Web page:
If I viewed it as a Q&A with a guy who stood a chance at being President, I’d throw my computer out the window and then bash it to pieces with a sledgehammer. I’d rage and sob and scream. I would spend an awful lot of time with my computer away at tech support and an awful lot of money on therapy and antidepressants if I were paying serious attention to the primaries. So I’m ignoring them as best I can, and viewing what I can’t avoid with the detachment of a Buddhist.

And that is how a sex nerd copes with Republican primaries. Ignorance and detached humor.

I must add, if he had played this for the laughs it got:

“I’m just gonna tell you from my own personal life, abstinence works.”

I might have found myself actually liking Perry, if for nothing else, for his comfort with his own lack of sexual appeal. Self-awareness is a good trait in a candidate.

Alas, he failed to notice the humor. He probably also failed to note that he could very well be conflating “not having intercourse” with “not having a vagina.” Nothing beats being male for making sure you don’t get pregnant, so here’s a sex nerd top sex tip: if you’re going to choose abstinence as your pregnancy prevention strategy, choose a back-up method like not having a vagina and uterus, just in case you accidentally have sex.

*Teaching abstinence doesn’t work to prevent pregnancy and STIs for a large number of reasons, but one important and rarely appreciated reason is that abstinence as a harm reduction strategy has the highest failure rate of any method – very approximately 50%. People just SUCK at using abstinence. You think they’re bad at using condoms? You should see them try not to have sex!

the other problem with risk

I mentioned once that there was something important to say about risk and perception at the individual level versus the population level. Let’s try saying it this way:

Every time I put my shoes on, my dog gets excited.

“No, Mr Pants, I’m just going to work. What’s the matter with you?” I say.

Why does he get excited when I put my shoes on? I mean, he only gets to go out, oh, definitely less than half the time that I put my shoes on.

But.

Me putting my shoes on happens EVERY TIME he goes out. Only my touching the leash is a better predictor of getting to go out.

So from one perspective, my putting my shoes on only predicts his going out less than half the time. But from another perspective, going out is predicted 100% of the time by my putting my shoes on.

When you think about this concept in terms of sexual health, it’s kind of inside out. Like, suppose you use a condom maybe half the time, and yet you still don’t get an STI. What that teaches you is that NOT using a condom is just as predictive of getting an STI as using a condom is. Dig? You may know intellectually that condoms prevent lots of STIs, but as far as your direct experience goes, condom use isn’t associated with prevention.

Maybe the dog isn’t a helpful example. Taking drinking. Now, on my campus 80% of the drinking that happens is beer and wine, but 100% of the medical emergencies related to alcohol are related to liquor. So at the population level, you vastly increase your chances of having things go seriously wrong if you drink liquor.

But look at it from the individual perspective. If something like 500 students each weekend consume liquor (these are imaginary but realistic numbers). And about two students per month end up at the hospital (fictional but realistic). So you’ve got 8 nights, 500 students each night and maybe two emergencies. That’s a VERY low correlation, right, so from the individual point of view it’s easy to think that the risk is very low. Which it is – except in comparison to not drinking or drinking only beer or wine. This other group is much larger and has zero emergencies.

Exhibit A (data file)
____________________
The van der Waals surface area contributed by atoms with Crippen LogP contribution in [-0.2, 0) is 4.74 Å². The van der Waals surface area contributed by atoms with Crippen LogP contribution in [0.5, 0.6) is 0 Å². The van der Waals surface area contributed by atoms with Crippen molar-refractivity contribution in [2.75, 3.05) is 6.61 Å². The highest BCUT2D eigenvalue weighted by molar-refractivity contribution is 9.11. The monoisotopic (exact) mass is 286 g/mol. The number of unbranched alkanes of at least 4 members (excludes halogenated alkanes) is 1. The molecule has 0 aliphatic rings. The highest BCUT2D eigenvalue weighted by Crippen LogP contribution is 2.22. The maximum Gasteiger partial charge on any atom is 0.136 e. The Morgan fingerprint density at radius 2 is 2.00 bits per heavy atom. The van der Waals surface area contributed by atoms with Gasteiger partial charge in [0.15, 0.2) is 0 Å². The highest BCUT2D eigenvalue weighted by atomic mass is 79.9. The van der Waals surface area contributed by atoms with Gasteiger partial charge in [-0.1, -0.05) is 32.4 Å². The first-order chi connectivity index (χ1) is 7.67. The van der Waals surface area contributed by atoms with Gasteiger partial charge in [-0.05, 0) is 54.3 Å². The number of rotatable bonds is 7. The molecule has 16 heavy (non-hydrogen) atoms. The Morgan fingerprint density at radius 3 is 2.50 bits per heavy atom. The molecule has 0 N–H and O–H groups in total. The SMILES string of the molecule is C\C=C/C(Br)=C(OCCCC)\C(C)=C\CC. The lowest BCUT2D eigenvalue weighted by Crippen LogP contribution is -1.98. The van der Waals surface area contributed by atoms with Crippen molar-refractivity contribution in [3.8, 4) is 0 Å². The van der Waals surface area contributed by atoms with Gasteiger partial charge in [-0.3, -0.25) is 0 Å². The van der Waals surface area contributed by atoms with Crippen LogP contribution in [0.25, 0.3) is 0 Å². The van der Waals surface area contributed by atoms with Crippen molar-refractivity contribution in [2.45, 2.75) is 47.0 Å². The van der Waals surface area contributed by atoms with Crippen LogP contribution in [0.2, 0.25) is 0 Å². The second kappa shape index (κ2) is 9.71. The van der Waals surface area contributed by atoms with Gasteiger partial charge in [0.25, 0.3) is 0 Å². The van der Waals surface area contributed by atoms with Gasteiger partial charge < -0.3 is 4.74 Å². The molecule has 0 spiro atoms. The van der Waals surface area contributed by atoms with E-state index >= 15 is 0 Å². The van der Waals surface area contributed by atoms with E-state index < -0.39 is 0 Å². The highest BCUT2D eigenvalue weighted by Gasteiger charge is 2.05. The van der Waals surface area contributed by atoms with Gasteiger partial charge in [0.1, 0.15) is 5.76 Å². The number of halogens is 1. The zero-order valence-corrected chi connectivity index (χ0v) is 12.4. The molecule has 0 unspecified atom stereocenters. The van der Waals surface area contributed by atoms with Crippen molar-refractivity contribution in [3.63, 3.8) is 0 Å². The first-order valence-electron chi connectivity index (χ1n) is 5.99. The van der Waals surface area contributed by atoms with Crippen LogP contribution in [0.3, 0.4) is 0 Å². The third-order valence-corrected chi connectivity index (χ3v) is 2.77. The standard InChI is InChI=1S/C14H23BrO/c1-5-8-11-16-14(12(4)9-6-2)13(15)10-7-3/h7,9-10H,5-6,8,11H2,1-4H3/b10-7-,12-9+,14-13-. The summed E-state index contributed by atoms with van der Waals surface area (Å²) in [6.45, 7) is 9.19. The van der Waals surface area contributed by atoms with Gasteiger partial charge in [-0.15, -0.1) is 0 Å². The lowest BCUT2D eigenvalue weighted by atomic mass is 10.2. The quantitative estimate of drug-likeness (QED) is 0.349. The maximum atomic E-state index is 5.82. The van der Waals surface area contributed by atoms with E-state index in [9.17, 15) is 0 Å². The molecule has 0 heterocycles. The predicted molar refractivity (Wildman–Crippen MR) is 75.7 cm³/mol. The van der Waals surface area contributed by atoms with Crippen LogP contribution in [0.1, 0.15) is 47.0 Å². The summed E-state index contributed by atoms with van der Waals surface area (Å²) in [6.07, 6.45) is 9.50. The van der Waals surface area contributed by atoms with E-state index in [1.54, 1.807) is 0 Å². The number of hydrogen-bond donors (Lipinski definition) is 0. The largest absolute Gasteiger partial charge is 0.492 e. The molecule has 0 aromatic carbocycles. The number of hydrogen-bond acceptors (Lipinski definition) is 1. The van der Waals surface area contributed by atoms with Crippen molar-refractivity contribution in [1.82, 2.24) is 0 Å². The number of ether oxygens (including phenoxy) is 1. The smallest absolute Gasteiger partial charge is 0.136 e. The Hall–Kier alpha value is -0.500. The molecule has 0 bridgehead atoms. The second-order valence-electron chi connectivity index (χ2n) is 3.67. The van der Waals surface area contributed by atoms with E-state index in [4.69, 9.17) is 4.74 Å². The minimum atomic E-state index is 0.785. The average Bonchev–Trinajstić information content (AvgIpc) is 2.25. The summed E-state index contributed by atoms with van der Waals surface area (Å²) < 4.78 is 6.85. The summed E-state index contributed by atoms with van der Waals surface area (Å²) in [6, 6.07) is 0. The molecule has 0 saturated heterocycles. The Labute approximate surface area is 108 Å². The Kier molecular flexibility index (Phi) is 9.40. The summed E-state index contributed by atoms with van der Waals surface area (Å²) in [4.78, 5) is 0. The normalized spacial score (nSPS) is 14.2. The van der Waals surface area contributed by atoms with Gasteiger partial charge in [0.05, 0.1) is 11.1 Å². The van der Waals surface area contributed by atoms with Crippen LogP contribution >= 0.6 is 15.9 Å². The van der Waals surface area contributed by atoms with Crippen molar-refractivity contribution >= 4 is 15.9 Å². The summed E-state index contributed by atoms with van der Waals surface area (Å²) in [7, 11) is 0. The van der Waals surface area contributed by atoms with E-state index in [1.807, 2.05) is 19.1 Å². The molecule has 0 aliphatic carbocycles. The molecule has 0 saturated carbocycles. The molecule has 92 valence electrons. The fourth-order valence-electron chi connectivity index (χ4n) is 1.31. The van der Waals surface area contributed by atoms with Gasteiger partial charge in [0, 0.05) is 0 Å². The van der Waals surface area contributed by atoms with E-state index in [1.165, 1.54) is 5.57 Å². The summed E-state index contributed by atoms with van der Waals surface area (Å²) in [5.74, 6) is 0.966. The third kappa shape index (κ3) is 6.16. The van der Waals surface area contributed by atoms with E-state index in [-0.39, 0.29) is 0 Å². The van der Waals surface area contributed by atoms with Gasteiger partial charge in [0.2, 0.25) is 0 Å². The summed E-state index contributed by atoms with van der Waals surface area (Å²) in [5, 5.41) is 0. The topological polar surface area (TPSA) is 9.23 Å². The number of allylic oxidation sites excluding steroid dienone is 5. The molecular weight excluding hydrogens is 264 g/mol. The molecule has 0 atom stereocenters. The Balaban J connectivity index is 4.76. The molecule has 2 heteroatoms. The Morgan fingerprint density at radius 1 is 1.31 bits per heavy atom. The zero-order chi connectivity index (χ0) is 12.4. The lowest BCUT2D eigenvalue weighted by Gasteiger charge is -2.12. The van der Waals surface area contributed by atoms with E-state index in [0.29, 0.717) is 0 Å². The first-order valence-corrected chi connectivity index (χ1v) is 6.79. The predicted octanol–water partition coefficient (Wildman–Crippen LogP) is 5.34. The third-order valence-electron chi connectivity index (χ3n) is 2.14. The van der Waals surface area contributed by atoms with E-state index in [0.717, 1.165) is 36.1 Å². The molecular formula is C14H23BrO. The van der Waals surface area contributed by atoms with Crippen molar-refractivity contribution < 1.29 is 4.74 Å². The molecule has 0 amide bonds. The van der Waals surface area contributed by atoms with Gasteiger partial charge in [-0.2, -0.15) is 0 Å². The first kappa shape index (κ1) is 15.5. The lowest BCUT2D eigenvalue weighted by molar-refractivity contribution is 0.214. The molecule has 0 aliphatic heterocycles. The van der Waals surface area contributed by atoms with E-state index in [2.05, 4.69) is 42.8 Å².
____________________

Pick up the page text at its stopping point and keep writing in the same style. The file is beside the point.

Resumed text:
It’s about perspective, and we humans are deeply irrational when we’re deciding how to assess risk. Somehow we believe we will never be struck by lightening but, you never know, we might win the lottery, even though the odds are similar.

The odds of getting an STI from any individual sexual event aren’t terrifically high – something like .004% for HIV, if I remember correctly (which I might not). But when you add a condom, the odds go way, way, way, way down. And the thing is, once you have HIV, you, like, have HIV. Which changes your life.

But it’s not compelling for me to stand in front of students and say, “You’ve got a minute fraction of a percent of chance of getting HIV, if you have intercourse, so use a condom every time in order to make it a vastly smaller minute fraction of a percent.”

It’s a problem, friends, this deep inability we have to understand the nature of risk.

stupid ass bullshit in the NYT

This may well be the dumbest thing I’ve ever read in the New York Times.

There’s too much specific stuff to deal with, so I’ll just skip to the end. He writes:

Liberals argue, not unreasonably, that Planned Parenthood’s approach is tailored to the gritty realities of teenage sexuality. But realism can blur into cynicism, and a jaded attitude can become a self-fulfilling prophecy. Social conservatives look at the contemporary sexual landscape and remember that it wasn’t always thus, and they look at current trends and hope that it doesn’t have to be this way forever.

Let me just rewrite that as it SHOULD be:

Planned Parenthood’s approach is tailored to the gritty realities of the politics of teenage sexuality. They emphasize condoms and contraception because social conservatives fear the possibility that teenage sexuality could be beautiful, meaningful, pleasurable, and self-actualizing, and that fear means PP couldn’t get funding for education that talked about self-pleasuring, talking with your partner about pleasure, or understanding the role of pleasure in a sexual relationship. Social conservatives look at the contemporary sexual landscape and fear that teenagers having sex is inherently dangerous, emotionally and morally.